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El Greco – Spain’s most mysterious painter ever

The most mysterious painter
Written by Berber
W01.C02.06.02a

Boy that lights a candle/ El Soplón- El Greco

This year El Greco is hot as Spain commemorates his death exactly 400 years ago with several exhibitions dedicated to his work. El Greco has not always been so popular though and it took a long time before his paintings got considered as masterpieces, even up to the 19th century. Even in Spain over the past twenty years El Greco did not use to have the same fame as for example Velazquez or Goya had, and his paintings were kind of tucked away in the old Prado museum as well, but El Greco has gained more popularity over the past years and now, in the new refurbished Prado Museum, his paintings have gained a much more prominent place as they had before.

El Greco has always been quite of an outsider though, even during his life. He was originally from Crete hence the name, where he was born in 1541 and where he first got trained as an icon painter. He later moved to Italy where he trained in Venice and in Rome before in 1577 he moved to Spain in search of a better financial position. That El Greco already then had his own particular view of art became obviously clear when he suggested, while he was in Rome, to over paint the Sixteen chapel as the pope back then was not satisfied with some highly erotic parts of the painting done by Michelangelo. A more logical explanation would be that El Greco was just very jealous of Michelangelo’s masterpiece as he himself was also a great admirer of his work, and Michelangelo’s influences can be seen throughout El Greco´s work as well.

The painting style that El Greco mostly used belongs to the mannerism style. This painting style can be considered as a very classic painting style, but instead of depicting the image as truthful as possible, mannerism painters preferred to use unrealistic slender, s-shaped figures and surreal or complicated perspectives. Roman painters from around 1550 had developed this style were figures were enlarged and sometimes almost artificial depicted in order to achieve an even more virtuous and more than perfect image possible.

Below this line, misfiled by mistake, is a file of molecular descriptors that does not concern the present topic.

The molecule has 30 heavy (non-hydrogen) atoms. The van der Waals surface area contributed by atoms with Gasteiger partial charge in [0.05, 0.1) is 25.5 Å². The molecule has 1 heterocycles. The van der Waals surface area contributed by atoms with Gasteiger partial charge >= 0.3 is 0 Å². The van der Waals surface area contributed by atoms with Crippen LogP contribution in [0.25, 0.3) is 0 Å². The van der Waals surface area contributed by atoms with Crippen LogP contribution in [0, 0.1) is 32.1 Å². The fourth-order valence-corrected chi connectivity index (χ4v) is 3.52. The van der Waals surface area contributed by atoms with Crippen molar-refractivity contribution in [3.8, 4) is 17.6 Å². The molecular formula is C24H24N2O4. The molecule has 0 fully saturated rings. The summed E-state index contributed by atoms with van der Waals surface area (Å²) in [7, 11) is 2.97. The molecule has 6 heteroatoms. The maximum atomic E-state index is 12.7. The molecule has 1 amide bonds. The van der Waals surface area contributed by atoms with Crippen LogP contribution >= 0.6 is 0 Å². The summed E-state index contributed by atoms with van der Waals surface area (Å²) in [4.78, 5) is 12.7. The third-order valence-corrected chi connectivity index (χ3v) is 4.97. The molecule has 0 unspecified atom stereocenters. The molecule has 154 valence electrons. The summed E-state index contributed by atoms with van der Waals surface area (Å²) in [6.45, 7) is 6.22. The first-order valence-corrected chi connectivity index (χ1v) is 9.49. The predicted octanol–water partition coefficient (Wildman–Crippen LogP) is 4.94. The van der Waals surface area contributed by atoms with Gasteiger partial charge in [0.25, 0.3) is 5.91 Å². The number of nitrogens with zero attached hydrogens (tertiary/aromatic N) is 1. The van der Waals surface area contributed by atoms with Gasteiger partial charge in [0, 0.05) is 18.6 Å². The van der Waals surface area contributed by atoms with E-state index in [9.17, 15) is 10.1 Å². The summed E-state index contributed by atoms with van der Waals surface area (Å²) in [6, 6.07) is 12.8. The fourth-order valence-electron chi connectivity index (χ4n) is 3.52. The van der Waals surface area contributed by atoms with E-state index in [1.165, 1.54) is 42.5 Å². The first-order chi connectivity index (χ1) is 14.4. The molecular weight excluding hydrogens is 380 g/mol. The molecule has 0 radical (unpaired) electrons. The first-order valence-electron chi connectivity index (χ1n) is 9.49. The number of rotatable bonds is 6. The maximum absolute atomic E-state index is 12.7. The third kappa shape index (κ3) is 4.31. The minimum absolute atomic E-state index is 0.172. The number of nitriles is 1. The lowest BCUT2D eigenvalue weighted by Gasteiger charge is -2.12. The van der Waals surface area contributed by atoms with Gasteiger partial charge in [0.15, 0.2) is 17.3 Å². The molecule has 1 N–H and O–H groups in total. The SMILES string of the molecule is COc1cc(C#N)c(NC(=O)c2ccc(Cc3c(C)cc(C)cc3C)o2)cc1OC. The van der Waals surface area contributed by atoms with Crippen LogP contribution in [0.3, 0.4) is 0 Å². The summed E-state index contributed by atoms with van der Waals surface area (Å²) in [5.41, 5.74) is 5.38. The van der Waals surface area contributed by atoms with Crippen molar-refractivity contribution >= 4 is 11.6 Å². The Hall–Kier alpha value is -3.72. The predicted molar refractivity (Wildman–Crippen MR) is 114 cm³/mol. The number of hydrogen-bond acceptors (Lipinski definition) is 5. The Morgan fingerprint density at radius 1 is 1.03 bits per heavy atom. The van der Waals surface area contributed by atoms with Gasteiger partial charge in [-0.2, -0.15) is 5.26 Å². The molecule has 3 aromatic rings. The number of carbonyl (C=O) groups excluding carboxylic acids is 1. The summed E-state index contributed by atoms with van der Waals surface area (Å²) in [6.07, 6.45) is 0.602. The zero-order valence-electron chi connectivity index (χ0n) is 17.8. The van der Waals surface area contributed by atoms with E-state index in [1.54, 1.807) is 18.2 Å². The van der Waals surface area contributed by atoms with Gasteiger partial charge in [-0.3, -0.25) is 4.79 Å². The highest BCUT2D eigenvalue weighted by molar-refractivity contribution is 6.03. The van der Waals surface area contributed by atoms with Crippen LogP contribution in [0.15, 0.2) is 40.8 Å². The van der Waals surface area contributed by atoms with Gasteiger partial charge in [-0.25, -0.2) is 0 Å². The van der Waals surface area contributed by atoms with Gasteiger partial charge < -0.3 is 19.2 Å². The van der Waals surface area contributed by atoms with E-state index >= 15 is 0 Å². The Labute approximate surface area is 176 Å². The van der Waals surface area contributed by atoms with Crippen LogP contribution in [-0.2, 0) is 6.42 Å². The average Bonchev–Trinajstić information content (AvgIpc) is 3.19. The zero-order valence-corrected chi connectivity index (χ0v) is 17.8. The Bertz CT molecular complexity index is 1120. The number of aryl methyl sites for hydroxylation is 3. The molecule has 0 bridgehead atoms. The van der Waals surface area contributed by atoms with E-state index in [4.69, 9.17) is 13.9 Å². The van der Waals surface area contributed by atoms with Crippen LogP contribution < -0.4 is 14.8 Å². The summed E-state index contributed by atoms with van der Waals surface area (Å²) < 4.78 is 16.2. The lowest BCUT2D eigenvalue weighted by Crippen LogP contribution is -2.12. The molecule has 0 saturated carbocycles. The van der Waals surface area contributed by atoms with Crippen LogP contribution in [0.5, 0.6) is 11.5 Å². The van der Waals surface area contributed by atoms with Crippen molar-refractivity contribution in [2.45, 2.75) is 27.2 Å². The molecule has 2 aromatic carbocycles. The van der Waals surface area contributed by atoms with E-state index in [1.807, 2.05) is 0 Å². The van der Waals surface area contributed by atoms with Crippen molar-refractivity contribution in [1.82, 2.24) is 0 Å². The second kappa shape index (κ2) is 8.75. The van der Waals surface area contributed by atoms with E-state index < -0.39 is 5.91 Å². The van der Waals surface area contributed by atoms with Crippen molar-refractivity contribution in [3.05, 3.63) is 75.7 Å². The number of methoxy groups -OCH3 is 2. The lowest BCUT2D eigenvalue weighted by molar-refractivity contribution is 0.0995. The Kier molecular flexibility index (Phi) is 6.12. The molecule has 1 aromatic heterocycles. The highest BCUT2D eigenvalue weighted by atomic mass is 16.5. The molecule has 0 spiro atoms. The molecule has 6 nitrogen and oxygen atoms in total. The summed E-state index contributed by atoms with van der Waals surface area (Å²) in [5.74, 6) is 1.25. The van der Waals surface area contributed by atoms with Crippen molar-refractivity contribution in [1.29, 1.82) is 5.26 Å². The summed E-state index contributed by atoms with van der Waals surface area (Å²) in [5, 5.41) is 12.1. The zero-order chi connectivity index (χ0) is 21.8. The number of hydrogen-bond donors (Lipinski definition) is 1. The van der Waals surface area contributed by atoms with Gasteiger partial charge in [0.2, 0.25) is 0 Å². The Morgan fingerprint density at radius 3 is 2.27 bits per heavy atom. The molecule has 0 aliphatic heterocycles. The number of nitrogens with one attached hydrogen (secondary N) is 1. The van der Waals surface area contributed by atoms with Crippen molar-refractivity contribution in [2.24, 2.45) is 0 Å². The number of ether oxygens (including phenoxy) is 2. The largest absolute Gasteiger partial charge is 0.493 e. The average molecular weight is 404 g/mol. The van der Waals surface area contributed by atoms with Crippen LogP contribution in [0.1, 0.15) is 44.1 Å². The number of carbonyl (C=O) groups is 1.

Among the finest Mannerist Artists were for example Michelangelo Buonarroti (1475-1564) famous for his Sistine Chapel frescoes such as The creation of Adam, Antonio Allegri da Correggio (1489-1534) known for his sentimental narrative paintings, and the first to portray light radiating from the child Christ, and Tintoretto* (1518-94), one of the great drawing experts and a prolific composer of large religious paintings executed in the grand manner and almost verging on Baroque.

Many figures in el Greco´s paintings are also very slender, and sometimes extremely tall, as this is what he had studied during his stays in Rome and in Venice, but later on El Greco adapts the mannerism, converting and developing it into a very own, even more expressive, typical El Greco style, loved by some and criticised by others.

Throughout his life El Greco´s style becomes more and more expressive of which some experts suggested in the past that this was influenced by El Greco´s intensified religious feelings, others suggested he suffered from an eye-sight problem, and some even said that his style was a product of the use of marihuana, but all these explanations are untrue as El Greco mainly adapted his style to serve the Counter-Reformation movement that was going on at the time in Spain.

El Greco smartly combined the intensified Counter-Reformation movement that was going on at the time in Toledo with his own development as a painter in a modern expressive style. El Greco´s own particular expressive style fitted perfectly into the Counter Reformation movement which was all about the reaffirmed love for the catholic church and expressing this love. Italian and Greek influences were still visible in most of El Greco´s works but he combined this with a very modern own style that served the Counter Reformation perfectly when it was on its highest point. Most of his paintings are dedicated to typical Counter-Reformation themes which include a lot of repenting Saints, images of Maria Magdalena and the Virgen Mary who was very important to the Catholics as the protestants had denied the existence of the holy motherhood.